When asked if race/ethnicity, LGBTQ status, insurance status, or other issues created barriers to services, some women expressed that black women could experience treatment delays, or receive different treatments compared with white women. One woman stated that “As black women, we constantly have to dig for information because doctors don’t seem to want to provide the whole picture to us.” Another woman described it as “race-based nonchalance” and stated that twice a black nurse stepped in to stop it.

Financial Concerns

Financial issues were discussed repeatedly. For some women, insurance did not cover needed services, particularly mental health services. Even for those insured, copays, deductibles, and other “hidden costs” created problems and were confusing. And taking time off from work can strain finances, and changing jobs can change insurance status. In particular, women with mBC experience financial burdens for many years.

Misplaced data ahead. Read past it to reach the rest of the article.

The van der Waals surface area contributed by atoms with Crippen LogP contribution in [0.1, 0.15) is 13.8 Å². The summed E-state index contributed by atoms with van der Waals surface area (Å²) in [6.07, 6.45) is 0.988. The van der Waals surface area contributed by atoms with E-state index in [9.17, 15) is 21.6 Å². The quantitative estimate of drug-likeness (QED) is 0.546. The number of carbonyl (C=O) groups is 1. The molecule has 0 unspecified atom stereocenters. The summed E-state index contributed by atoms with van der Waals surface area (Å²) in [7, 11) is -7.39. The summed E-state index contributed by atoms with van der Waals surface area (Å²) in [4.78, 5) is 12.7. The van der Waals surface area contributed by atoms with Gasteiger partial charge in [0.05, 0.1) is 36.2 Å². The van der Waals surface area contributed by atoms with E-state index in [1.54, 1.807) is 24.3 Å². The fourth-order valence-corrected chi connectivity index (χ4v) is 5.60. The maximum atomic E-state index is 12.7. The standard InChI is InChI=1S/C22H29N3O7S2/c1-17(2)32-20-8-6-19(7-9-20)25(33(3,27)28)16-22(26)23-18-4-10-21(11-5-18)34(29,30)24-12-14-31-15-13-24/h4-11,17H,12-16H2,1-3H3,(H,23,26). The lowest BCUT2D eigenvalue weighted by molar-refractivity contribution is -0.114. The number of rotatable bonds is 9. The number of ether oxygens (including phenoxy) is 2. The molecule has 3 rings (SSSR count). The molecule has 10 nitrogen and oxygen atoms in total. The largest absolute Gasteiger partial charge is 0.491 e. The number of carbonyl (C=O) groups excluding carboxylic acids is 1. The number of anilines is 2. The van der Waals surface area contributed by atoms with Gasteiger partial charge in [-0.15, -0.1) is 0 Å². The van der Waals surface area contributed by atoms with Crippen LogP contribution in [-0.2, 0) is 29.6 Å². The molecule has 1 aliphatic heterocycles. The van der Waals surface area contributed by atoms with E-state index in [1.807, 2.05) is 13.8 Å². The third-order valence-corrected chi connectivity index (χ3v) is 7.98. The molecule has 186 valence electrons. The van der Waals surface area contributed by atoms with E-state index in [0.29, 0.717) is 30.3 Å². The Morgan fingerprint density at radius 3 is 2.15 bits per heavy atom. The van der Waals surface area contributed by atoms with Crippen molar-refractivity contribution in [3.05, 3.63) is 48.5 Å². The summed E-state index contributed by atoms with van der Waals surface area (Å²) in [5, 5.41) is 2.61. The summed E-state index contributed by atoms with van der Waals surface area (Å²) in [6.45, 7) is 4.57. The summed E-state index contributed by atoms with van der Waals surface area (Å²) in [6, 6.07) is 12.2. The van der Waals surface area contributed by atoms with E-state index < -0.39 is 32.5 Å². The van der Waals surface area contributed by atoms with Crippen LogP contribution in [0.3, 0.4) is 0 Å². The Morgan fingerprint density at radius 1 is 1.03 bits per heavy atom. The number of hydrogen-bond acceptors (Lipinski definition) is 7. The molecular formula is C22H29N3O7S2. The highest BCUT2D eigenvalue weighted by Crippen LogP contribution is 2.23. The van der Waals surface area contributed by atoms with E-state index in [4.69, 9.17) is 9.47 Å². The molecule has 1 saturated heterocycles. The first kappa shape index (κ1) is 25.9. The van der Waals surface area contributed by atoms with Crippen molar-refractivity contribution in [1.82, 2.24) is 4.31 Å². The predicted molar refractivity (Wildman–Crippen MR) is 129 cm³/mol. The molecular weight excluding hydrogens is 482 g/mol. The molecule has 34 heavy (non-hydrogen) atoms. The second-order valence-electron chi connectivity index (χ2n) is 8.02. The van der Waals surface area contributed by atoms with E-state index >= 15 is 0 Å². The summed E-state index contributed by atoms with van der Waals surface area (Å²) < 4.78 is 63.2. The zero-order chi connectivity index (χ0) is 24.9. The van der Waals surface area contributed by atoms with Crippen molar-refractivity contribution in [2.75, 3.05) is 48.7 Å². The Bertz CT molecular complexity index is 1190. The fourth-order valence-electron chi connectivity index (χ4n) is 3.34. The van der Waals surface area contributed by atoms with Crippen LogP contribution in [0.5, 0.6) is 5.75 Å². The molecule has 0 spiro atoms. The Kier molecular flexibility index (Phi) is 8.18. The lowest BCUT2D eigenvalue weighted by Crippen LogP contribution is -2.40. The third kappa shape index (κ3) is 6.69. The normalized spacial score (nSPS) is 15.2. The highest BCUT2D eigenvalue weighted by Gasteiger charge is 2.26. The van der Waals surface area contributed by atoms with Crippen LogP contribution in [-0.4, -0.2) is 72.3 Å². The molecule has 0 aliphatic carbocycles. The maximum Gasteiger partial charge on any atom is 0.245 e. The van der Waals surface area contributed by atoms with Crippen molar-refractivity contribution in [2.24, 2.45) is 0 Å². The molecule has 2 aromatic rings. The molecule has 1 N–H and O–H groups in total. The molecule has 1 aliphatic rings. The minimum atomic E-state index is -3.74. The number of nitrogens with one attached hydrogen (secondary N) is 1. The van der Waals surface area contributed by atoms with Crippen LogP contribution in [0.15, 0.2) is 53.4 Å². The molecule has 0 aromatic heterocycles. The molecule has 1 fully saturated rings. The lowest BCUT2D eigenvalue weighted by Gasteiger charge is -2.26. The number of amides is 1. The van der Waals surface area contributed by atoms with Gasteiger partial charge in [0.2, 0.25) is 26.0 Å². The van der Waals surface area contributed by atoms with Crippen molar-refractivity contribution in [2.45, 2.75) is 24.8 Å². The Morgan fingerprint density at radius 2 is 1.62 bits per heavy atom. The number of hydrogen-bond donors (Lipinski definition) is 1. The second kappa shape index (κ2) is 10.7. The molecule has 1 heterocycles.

Help navigating insurance coverage was requested in every group. One woman pointed out that patients don’t learn costs until they are scheduled for the service, and that makes financial planning difficult. Help may be available, but the application process can be daunting, especially when coping with treatment effects. Available financial support may not cover all extra expenses or be available to those women in the AYA age-group. One stated, “It’s almost like you have to be…completely out of money to get some assistance.”

Communication and Relationship with Providers

When asked what information they wished providers had communicated to them, some women wanted more information about long-term treatment effects. One stated: “Doctor tends to just worry about like the cancer and making sure that’s under control and less about the side effects caused by like the chemotherapy and stuff.” The importance of listening to patients was also discussed.